Corrosion, Deposition, and Biological control are essential to all cooling tower water treatment, evaporative condensers, coolers, air washers, air conditioning, and refrigeration systems. These structures are all designed to reject heat by evaporation and by direct or indirect contact with another process fluid like cooling water.
Heat transfer depends upon clean corrosion and deposition free surfaces along with clean and biologically free cooling water. The objective of cooling water treatment chemicals is to prevent these problems from occurring thus maximizing cooling efficiency minimizing costs and a customer’s ecological footprint.
Chemical and physical treatment methods to prevent general, galvanic, pitting, crevice, and other forms of corrosion that occur when metals and a corrosive medium are together. Understanding the form of corrosion is essential to providing the right type of chemical treatment to prevent it. Typically there are several forms of corrosion taking place at once requiring complex treatment programs to prevent corrosion.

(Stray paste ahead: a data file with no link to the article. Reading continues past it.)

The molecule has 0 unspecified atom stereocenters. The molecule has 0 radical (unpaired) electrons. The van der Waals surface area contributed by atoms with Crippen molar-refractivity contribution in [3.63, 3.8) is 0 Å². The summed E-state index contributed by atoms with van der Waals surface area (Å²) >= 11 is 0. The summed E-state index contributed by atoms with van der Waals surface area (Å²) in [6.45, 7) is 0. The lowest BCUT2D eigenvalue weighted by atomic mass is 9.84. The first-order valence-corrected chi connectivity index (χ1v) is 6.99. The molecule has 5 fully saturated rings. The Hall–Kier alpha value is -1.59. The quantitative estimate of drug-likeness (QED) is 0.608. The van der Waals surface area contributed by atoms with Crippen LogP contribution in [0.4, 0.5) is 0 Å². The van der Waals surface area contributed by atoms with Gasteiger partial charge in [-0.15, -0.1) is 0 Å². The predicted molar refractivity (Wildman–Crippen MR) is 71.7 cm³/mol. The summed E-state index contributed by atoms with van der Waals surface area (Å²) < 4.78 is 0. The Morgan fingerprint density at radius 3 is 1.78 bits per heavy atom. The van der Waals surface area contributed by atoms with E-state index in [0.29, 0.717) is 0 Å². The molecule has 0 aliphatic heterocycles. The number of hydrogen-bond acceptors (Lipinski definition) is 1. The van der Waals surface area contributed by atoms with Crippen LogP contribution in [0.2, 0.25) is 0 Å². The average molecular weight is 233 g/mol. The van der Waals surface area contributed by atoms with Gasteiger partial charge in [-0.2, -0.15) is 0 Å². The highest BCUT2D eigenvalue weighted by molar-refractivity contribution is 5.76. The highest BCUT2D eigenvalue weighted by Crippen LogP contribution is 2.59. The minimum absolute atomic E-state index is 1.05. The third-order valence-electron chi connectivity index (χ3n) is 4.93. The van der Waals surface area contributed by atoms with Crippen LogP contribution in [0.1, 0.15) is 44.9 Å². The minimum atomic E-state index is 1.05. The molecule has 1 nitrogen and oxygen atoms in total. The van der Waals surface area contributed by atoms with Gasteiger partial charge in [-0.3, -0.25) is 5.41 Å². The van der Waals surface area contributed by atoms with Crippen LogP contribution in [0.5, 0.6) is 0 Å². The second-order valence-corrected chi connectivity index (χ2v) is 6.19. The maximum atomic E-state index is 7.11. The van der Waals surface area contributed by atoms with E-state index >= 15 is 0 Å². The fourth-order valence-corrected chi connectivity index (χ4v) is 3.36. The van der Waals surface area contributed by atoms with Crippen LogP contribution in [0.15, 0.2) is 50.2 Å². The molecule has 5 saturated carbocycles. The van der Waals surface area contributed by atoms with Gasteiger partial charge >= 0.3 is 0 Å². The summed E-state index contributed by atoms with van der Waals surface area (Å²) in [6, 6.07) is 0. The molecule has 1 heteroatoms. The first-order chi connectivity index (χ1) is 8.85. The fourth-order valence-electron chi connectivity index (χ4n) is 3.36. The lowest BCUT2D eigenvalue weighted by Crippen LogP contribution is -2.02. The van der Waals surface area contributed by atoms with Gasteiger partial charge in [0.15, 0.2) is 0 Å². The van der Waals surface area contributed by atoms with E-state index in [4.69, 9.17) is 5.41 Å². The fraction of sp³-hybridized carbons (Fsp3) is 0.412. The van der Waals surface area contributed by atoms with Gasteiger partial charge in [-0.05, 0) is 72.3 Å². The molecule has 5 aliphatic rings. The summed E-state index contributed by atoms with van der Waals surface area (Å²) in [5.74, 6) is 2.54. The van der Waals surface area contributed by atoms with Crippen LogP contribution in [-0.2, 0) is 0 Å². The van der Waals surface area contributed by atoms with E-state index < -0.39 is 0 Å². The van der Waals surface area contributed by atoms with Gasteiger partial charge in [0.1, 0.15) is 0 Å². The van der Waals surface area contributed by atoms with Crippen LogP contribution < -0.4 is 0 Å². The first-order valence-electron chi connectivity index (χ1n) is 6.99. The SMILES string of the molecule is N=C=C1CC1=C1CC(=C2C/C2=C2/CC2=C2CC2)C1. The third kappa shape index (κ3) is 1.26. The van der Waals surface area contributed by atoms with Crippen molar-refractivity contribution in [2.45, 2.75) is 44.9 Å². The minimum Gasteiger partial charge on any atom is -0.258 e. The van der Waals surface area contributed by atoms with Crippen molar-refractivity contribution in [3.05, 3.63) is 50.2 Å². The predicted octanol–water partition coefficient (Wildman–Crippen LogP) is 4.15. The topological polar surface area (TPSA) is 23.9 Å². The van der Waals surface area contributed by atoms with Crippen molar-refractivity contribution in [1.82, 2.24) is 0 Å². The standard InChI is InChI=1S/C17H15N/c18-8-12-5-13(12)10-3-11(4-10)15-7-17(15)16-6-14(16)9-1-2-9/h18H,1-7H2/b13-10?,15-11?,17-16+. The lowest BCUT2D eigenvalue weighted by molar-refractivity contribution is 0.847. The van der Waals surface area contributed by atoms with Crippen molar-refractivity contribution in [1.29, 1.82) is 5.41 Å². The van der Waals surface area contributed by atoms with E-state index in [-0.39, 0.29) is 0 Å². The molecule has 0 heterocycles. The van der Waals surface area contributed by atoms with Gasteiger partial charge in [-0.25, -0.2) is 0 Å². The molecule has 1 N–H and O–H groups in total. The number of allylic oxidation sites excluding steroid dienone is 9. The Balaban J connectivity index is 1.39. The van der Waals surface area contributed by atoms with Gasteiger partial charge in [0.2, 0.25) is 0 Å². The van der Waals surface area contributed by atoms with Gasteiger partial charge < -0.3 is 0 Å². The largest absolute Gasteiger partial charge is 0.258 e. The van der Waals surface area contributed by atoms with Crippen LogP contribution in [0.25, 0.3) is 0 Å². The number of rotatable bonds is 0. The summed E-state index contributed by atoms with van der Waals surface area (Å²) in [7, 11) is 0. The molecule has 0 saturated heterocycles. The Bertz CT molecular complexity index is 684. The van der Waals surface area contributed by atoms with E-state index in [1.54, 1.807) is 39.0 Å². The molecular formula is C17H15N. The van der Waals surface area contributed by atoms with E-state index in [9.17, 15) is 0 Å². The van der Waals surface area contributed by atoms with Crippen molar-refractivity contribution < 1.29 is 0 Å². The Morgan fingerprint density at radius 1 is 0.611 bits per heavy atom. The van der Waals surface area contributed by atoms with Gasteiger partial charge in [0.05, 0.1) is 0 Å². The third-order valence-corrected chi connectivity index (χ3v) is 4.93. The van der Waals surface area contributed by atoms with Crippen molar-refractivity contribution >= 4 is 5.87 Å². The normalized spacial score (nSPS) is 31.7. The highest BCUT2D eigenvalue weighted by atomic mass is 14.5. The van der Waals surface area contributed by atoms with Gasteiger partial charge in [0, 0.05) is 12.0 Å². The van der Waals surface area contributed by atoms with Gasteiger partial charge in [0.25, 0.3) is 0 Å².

chemical treatment of inorganic compounds precipitated from solution on heat transfer surfaces. These scales lead to a loss of heat transfer in heat exchanger equipment preventing proper operation. The loss in heat transfer efficiency can lead to higher fuel costs and in extreme cases shutdowns.
Suspended material (insoluble matter) found in cooling water systems can be referred to as deposits. Silt, clay, chip scale, insoluble metals are examples of deposits. Once in the system they will remain unless physically or chemically treated. Typically systems are just blown down to eliminate the deposit material. It is essentially to chemically “suspend” these materials in order to do so efficiently. If not these deposits can build up and plug heat exchangers or other equipment leading to shut downs.
Living matter such as algae, fungi, and bacteria need to be controlled in cooling systems. Biofouling of cooling systems inhibits heat transfer and can lead to general corrosion. Using a biocide such a chlorine or bromine is an effective means of control. In some cases non-oxidizing biocides such as quaternary amines or other will also be needed to help control biological growth.